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Abandoned Bodega In Logan Square To See New Life As Mixed-Use Project

By Mina Bloom | January 24, 2017 1:50pm
 A rendering of the reuse project at 2857 W. DIversey Ave.
A rendering of the reuse project at 2857 W. DIversey Ave.
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Moss Architecture

LOGAN SQUARE — A former bodega at Diversey and Francisco avenues, recognizable by its huge sign that used to light up, will soon see new life as a mixed-use project thanks to Moss Architecture.

The firm is renovating the building, 2857 W. Diversey Ave., and converting it into three commercial spaces, two for their office and another for rent. They also plan to build one residential unit above it, according to Matt Nardella of Moss Architecture. It's the first development project for the Chicago-based firm.

The renovations, which Nardella hopes to finish by May, won't require a zoning change, which is part of the reason the firm went with a reuse project.

"If I can avoid a rezone, I will at any cost," Nardella said. "I have no idea how it'll go and I have to wait a long time. If a property happens to be competitive, I don't have the time to figure it out and apply for a rezone that I might not get."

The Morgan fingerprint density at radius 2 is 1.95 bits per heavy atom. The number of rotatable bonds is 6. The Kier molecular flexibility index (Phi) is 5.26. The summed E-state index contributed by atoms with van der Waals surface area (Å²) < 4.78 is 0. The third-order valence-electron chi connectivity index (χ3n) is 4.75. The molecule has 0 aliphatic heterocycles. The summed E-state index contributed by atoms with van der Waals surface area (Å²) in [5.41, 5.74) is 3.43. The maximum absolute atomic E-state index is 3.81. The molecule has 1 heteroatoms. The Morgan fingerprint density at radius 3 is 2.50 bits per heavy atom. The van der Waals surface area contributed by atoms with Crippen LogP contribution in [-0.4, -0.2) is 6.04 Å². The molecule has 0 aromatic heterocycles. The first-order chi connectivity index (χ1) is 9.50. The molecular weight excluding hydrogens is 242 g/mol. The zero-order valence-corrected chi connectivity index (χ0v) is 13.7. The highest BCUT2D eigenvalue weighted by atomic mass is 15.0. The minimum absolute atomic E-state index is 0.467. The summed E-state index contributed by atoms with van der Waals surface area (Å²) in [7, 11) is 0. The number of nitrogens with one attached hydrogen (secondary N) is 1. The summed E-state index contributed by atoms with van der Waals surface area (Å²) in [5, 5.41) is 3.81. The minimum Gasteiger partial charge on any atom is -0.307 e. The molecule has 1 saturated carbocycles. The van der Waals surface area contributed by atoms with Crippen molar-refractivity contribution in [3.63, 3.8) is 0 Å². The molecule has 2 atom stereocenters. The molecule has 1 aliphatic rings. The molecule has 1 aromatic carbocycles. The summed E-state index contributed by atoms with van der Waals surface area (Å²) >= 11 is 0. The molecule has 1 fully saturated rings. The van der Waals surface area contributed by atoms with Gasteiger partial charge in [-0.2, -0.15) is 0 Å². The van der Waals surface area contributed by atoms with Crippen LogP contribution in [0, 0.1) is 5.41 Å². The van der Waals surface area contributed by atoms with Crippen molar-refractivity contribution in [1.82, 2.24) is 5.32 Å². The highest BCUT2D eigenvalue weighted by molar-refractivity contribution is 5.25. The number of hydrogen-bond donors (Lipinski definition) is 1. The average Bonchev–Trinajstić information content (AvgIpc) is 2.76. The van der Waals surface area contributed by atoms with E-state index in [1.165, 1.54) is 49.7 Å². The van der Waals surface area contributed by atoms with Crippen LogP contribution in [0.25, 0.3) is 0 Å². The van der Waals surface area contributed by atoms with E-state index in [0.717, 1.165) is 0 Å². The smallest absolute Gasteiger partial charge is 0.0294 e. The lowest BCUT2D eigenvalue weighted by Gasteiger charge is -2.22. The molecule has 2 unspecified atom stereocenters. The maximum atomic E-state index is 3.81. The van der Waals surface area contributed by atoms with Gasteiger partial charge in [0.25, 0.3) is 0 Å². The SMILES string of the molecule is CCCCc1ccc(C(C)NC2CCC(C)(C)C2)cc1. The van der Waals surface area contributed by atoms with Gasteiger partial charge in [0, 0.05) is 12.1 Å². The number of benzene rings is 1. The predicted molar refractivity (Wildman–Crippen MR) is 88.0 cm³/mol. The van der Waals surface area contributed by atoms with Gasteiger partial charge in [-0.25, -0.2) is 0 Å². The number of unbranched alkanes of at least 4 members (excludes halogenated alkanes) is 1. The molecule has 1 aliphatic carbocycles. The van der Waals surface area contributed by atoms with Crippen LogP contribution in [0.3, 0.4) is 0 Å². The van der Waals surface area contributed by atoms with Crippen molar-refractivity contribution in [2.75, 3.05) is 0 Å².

That, combined with the fact that Moss always prefers to reuse old buildings, made the Diversey bodega a perfect fit, he said.

"A lot of our work is adaptive reuse. That's what we like, and what we're familiar with and what makes Chicago so special," he said.

The former bodega at 2857 W. Diversey Ave. [Courtesy/Moss Architecture[

The building has sat vacant for at least two years. It was built in two parts, one in the early 1900s and the other in the 1950s, according to Nardella. During the demolition, the Moss team found some original features they plan to incorporate in the project, like a wooden, walk-in cooler and old mixed masonry.

The huge sign is also staying put. Nardella said he plans to restore it and maintain it as part of the building.

As for the commercial tenant, Nardella said he hopes to bring in a business that will complement Moss Architecture. The only type of business that Moss can't accommodate is a restaurant with a full kitchen due to lack of space, he said. 

Moss has operated out of a Lakeview office for the last eight years. Before that, Nardella was running the firm out of his apartment. The Logan Square space, which is double the size of the Lakeview location, will allow Moss to expand and focus on other facets of the business, like making furniture and general contracting.

Moss also has a number of clients in Logan Square like Dill Pickle co-op and Intelligentsia. The firm is designing Dill Pickle's new location next to the Spaulding entrance of the Logan Square Blue Line.

To read more about the reuse project, visit Moss Architecture's blog.

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